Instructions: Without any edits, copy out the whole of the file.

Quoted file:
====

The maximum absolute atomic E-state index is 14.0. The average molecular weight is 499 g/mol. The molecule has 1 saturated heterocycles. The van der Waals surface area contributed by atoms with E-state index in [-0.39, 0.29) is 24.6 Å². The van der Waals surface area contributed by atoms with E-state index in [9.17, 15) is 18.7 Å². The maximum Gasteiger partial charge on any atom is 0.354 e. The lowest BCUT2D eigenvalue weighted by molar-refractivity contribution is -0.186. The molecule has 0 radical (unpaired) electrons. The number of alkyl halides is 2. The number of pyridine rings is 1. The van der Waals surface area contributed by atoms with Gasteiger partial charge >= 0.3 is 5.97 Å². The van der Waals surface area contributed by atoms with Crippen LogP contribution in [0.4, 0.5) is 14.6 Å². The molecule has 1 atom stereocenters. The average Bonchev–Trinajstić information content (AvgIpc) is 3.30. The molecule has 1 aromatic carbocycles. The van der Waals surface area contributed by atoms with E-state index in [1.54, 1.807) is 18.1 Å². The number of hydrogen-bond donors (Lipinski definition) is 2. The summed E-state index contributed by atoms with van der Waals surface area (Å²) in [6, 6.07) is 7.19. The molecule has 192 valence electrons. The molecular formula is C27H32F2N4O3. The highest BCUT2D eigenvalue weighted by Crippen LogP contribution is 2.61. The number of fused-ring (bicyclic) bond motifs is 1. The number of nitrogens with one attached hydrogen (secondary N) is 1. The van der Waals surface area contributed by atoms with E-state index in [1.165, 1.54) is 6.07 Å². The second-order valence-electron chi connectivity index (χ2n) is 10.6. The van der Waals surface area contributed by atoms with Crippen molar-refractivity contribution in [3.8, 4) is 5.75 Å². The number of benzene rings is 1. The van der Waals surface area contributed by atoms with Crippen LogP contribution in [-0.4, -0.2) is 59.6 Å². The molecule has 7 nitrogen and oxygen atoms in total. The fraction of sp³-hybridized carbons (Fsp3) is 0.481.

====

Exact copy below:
The maximum absolute atomic E-state index is 14.0. The average molecular weight is 499 g/mol. The molecule has 1 saturated heterocycles. The van der Waals surface area contributed by atoms with E-state index in [-0.39, 0.29) is 24.6 Å². The van der Waals surface area contributed by atoms with E-state index in [9.17, 15) is 18.7 Å². The maximum Gasteiger partial charge on any atom is 0.354 e. The lowest BCUT2D eigenvalue weighted by molar-refractivity contribution is -0.186. The molecule has 0 radical (unpaired) electrons. The number of alkyl halides is 2. The number of pyridine rings is 1. The van der Waals surface area contributed by atoms with Gasteiger partial charge >= 0.3 is 5.97 Å². The van der Waals surface area contributed by atoms with Crippen LogP contribution in [0.4, 0.5) is 14.6 Å². The molecule has 1 atom stereocenters. The average Bonchev–Trinajstić information content (AvgIpc) is 3.30. The molecule has 1 aromatic carbocycles. The van der Waals surface area contributed by atoms with E-state index in [1.54, 1.807) is 18.1 Å². The number of hydrogen-bond donors (Lipinski definition) is 2. The summed E-state index contributed by atoms with van der Waals surface area (Å²) in [6, 6.07) is 7.19. The molecule has 192 valence electrons. The molecular formula is C27H32F2N4O3. The highest BCUT2D eigenvalue weighted by Crippen LogP contribution is 2.61. The number of fused-ring (bicyclic) bond motifs is 1. The number of nitrogens with one attached hydrogen (secondary N) is 1. The van der Waals surface area contributed by atoms with E-state index in [1.165, 1.54) is 6.07 Å². The second-order valence-electron chi connectivity index (χ2n) is 10.6. The van der Waals surface area contributed by atoms with Crippen molar-refractivity contribution in [3.8, 4) is 5.75 Å². The number of benzene rings is 1. The van der Waals surface area contributed by atoms with Crippen LogP contribution in [-0.4, -0.2) is 59.6 Å². The molecule has 7 nitrogen and oxygen atoms in total. The fraction of sp³-hybridized carbons (Fsp3) is 0.481.